HOLLAND, Michigan — Anyone who’s ever had children knows firsthand how difficult it can be to get babies to sleep through the night. Liz Hilton of Holland might have found a solution.
“I very much leveraged the innovative capabilities of these machines to create something that can just go on and off like a sock,” Hilton said. “So there's no zippers, no snaps, no Velcro.”
It’s called the Swaddelini—a swaddle for those little Houdinis who somehow manage to escape from the traditional blanket burrito. Hilton said the traditional swaddling methods have needed an upgrade for a very long time.
“Swaddling is actually very controversial, even though we've been doing it for thousands of years,” she said. “You might remember Jesus was wrapped in swaddling clothes. So, we've been doing this a long time. But I think it's the confinement of their arms that is an issue.”
But the Swaddelini, she said, allows babies to move around, while still using compression therapy to help them sleep. And they’re all made on high-tech machines at her shop in Holland. Using 3D technology, Hilton creates a design, then sends it to her knitting machines.
Just seven years ago, Hilton, a programmer by trade, was using her 3D knitting skills for office furniture. But her background is in fashion. So how did she end up here?
“It is through great technical knowledge that great creativity is fostered, and I realized I wanted to do so much more than knitting office furniture. So I started KNITit,” Hilton said. “I especially enjoyed knitting compression garments.”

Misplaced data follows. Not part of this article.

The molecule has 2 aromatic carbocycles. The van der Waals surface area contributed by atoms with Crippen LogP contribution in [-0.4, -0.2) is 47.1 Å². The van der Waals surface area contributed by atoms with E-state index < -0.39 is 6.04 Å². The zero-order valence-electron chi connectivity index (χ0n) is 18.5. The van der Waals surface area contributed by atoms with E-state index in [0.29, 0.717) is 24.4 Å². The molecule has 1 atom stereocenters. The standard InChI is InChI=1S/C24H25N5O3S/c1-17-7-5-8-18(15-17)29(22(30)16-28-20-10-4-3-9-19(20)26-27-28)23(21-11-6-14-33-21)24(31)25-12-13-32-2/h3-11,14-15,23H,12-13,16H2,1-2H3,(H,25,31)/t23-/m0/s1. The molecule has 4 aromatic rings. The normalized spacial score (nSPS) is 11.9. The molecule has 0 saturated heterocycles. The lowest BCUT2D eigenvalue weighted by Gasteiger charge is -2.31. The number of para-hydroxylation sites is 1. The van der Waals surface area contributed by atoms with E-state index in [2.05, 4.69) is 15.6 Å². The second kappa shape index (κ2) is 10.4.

She said the idea for the Swaddelini came in 2017, following the birth of her son Thomas.
“I had a baby, and he was not sleeping very well,” Hilton said. “I thought you know what? These swaddles aren't working. He just escapes out of every single one. He wants to be hugged, but he still wants to move. I bet I could solve this using the same compression therapy that I'm using in the compression garments that I'm building over here. I can use the same technology that I'm using to build office furniture solutions, automotive solutions, healthcare solutions, to solve this swaddling problem. And within a few days I had a prototype, and I'll never forget putting Thomas to sleep in the Swaddelini prototype, and going to bed and then waking up the next morning in a panic because he hadn't woken up the entire night. So my husband and I, we run to the crib, and there's Thomas sleeping peacefully.”
She officially launched Swaddelini on her son’s first birthday and started selling at trade shows. Hilton said business was steady until 2020 when the pandemic hit. Her sales went from 30 units a week to less than 30 units a month.
“I had basically put my Swaddelini project on life support,” she said. “I had gotten another W2 job, you know, to keep money rolling in.”
But everything changed for the better in early 2021, when Hilton posted a brief video of the Swaddelini on TikTok.
“Within 24 hours, I had a million views, and I woke up that morning to 341 sales and zero inventory,” she said. “So it went viral on a Friday, and by Monday I had hired the daughter of a friend of my mother's or something to help me in my garage, because we only had one machine at that time.”
By the end of that month, she had sold 800 units, and the sales kept coming. Now, Hilton has a full team, five knitting machines with three more on the way, and a 6,000 square foot facility.
“I'm really grateful that I had this rush of inspiration and the tools at my fingertips to execute it,” she said. “Now, I'm growing the original dream of my 3D knitting manufacturing facility.”
To learn more about the Swaddelini, click here.
►Make it easy to keep up to date with more stories like this. Download the 13 ON YOUR SIDE app now.
Have a news tip? Email firstname.lastname@example.org, visit our Facebook page or Twitter. Subscribe to our YouTube channel.